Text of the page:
World Cup 1958: Team of the tournament

The history of journalists picking a team of a tournament goes back a long way. The 1958 World Cup in Sweden was no different with a gaggle of journos picking their best 11 from the competition.

Unsurprisingly there are a lot of Brazilians in the starting XI, along with the excellent Raymond Kopa and a few Swedes (they made the final). What’s perhaps startling when you look at the team is that there are five forwards, yet no place is found for Just Fontaine who scored a staggering 13 goals at these finals. What more does a man have to do to make the team?

Despite their being four British teams at the tournament, Harry Gregg of Northern Ireland is the only Brit to make the final XI.

worldcup58

Against Modern Football

There’s a seemingly ever growing campaign against the issues and excesses of modern football. This is most popularly seen through the excellent magazine http://www.standamf.com/, though the banner of “Against Modern Football” is a wide While it’s unlikely we’ll all agree with every single case made against ‘modern’ football, it’s hard not to feel sympathy with many of the arguments made.

While we think that being against modern football is a new thing, this article from 1902’s Burnley Express illustrates that being against modern football, isn’t very…. well… modern at all.

againstmodernfootball_burnley_1902

The article decries the lack of local players within the clubs competing in the recent FA Cup Final. While the influx of foreigners is a relatively new thing in the Football League (it was effectively banned until 1978), teams like Accrington fielded teams made up entirely of Scotsmen in the 1950s.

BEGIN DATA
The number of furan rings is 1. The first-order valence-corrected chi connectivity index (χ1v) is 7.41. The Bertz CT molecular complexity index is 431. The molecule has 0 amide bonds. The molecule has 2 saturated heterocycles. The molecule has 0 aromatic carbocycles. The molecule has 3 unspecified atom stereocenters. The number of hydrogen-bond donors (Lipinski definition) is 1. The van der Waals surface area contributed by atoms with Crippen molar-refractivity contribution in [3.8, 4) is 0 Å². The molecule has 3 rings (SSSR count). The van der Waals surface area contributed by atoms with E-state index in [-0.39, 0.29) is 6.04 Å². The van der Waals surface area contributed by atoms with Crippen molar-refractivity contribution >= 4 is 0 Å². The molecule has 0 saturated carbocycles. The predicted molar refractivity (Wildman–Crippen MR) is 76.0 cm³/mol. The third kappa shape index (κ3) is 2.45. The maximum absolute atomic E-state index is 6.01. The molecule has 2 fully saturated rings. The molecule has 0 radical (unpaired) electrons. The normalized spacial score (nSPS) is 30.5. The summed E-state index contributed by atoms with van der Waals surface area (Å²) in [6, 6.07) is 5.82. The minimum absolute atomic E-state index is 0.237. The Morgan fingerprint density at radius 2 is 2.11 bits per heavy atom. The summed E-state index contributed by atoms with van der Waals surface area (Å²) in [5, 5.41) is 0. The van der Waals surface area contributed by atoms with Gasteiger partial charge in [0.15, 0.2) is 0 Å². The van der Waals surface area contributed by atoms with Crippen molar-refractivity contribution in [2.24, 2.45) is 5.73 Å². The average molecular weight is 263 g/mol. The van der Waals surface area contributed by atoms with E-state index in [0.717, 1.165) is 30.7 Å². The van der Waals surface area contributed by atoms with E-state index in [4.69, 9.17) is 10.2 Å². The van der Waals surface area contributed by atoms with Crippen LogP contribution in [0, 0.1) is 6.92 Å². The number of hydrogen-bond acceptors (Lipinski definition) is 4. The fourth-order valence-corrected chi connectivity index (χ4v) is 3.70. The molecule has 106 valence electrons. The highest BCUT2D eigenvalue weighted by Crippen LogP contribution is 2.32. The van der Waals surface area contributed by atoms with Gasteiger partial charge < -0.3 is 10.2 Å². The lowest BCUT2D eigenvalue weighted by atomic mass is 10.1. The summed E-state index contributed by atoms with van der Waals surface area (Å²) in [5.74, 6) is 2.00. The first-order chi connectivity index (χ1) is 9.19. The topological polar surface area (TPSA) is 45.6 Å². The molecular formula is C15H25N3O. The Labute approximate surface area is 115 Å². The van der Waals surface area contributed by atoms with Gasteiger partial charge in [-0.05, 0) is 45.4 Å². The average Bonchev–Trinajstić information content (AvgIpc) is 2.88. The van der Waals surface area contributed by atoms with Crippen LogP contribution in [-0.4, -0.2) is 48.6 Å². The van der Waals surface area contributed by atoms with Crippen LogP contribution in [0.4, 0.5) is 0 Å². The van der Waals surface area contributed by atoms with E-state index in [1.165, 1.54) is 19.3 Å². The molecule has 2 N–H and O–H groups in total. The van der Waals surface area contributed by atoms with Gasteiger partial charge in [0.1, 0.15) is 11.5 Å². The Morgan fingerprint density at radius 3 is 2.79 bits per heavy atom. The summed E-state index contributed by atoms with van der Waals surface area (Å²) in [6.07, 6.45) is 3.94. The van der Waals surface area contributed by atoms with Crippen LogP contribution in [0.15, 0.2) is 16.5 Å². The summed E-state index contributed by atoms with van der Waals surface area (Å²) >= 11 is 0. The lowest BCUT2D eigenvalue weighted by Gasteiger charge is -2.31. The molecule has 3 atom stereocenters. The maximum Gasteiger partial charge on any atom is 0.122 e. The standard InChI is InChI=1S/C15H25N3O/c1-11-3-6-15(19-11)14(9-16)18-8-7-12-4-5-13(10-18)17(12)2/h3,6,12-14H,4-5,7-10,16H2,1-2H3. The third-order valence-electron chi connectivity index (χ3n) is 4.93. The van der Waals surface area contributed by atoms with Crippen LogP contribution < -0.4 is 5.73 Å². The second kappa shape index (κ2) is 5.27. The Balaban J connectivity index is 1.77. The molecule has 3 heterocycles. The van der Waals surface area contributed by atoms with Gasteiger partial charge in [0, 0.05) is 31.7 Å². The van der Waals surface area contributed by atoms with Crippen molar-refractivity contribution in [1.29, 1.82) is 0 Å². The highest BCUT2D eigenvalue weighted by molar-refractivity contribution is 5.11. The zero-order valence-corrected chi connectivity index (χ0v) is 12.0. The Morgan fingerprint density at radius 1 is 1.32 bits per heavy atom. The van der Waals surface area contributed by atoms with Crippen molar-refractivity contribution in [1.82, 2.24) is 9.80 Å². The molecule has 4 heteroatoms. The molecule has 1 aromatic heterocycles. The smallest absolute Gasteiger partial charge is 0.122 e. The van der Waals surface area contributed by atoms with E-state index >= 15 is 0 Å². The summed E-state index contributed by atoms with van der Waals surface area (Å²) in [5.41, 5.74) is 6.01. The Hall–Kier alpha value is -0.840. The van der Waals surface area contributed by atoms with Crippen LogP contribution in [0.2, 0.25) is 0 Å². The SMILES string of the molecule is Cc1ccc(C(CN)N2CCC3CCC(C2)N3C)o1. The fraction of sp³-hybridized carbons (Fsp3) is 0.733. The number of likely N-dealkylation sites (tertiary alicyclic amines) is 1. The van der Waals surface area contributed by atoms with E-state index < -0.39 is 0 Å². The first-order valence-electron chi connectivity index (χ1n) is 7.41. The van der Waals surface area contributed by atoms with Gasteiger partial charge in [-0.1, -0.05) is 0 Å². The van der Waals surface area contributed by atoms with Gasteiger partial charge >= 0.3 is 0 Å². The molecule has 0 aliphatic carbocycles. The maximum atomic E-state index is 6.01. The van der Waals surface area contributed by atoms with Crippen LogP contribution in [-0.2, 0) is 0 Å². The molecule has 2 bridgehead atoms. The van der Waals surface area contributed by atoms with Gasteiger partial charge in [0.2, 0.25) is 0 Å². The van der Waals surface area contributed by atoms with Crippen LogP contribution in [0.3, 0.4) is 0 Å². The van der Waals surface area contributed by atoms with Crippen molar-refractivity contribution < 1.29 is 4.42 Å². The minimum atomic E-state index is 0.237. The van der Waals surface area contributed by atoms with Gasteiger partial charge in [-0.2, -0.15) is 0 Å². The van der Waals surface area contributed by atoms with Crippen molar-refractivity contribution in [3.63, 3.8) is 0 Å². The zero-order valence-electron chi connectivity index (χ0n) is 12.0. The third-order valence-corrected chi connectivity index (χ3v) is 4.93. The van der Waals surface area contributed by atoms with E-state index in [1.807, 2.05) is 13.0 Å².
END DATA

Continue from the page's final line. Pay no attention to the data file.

One thing for sure, modern football is never going away, and neither is being against it. #amf

Article: British Newspaper Archive: Burnley Gazette, Wedenesday April 20th 1902.

 

13 times Bovril was advertised in UK regional newspapers

Bovril is a staple in most football grounds in the United Kingdom. It’s a meat (specifically beef) based drink that’s packed full of salt. It’s a fantastic way to keep yourself warm in those dark, dank February evenings as your side loses to Risborough Reserves in a Floodlit Cup tie. It has a long history in the UK, and its adverts were ubiquitous in newspapers before the second world war (and even after it). Here are some we’ve dug out from the excellent “British Newspaper Archive”.

Many of the claims made in the adverts are difficult to corroborate or verify. One thing’s for certain whilst we still attend football matches, there will always be space for Bovril. After all mummy says so.